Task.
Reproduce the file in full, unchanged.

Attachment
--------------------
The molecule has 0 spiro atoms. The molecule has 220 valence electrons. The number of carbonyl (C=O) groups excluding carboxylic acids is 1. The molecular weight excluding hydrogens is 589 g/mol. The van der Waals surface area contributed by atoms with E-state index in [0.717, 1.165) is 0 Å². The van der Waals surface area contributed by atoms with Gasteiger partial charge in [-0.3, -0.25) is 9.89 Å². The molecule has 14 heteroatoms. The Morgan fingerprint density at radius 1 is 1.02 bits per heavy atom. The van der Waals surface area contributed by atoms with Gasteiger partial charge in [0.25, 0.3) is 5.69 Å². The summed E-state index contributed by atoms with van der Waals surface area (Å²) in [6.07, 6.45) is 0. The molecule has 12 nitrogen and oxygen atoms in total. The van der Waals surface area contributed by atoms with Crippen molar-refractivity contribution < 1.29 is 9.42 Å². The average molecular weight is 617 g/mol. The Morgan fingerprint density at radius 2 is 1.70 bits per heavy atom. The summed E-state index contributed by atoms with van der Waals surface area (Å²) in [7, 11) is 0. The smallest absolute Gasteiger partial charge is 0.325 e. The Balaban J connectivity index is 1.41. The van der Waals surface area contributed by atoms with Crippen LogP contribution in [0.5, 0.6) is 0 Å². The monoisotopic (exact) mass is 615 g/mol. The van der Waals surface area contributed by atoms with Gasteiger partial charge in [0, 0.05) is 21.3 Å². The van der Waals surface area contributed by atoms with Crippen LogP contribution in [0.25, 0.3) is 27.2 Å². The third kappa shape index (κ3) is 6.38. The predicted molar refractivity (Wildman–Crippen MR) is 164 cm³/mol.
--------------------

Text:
The molecule has 0 spiro atoms. The molecule has 220 valence electrons. The number of carbonyl (C=O) groups excluding carboxylic acids is 1. The molecular weight excluding hydrogens is 589 g/mol. The van der Waals surface area contributed by atoms with E-state index in [0.717, 1.165) is 0 Å². The van der Waals surface area contributed by atoms with Gasteiger partial charge in [-0.3, -0.25) is 9.89 Å². The molecule has 14 heteroatoms. The Morgan fingerprint density at radius 1 is 1.02 bits per heavy atom. The van der Waals surface area contributed by atoms with Gasteiger partial charge in [0.25, 0.3) is 5.69 Å². The summed E-state index contributed by atoms with van der Waals surface area (Å²) in [6.07, 6.45) is 0. The molecule has 12 nitrogen and oxygen atoms in total. The van der Waals surface area contributed by atoms with Crippen molar-refractivity contribution < 1.29 is 9.42 Å². The average molecular weight is 617 g/mol. The Morgan fingerprint density at radius 2 is 1.70 bits per heavy atom. The summed E-state index contributed by atoms with van der Waals surface area (Å²) in [7, 11) is 0. The smallest absolute Gasteiger partial charge is 0.325 e. The Balaban J connectivity index is 1.41. The van der Waals surface area contributed by atoms with Crippen LogP contribution in [0.5, 0.6) is 0 Å². The monoisotopic (exact) mass is 615 g/mol. The van der Waals surface area contributed by atoms with Gasteiger partial charge in [0, 0.05) is 21.3 Å². The van der Waals surface area contributed by atoms with Crippen LogP contribution in [0.25, 0.3) is 27.2 Å². The third kappa shape index (κ3) is 6.38. The predicted molar refractivity (Wildman–Crippen MR) is 164 cm³/mol.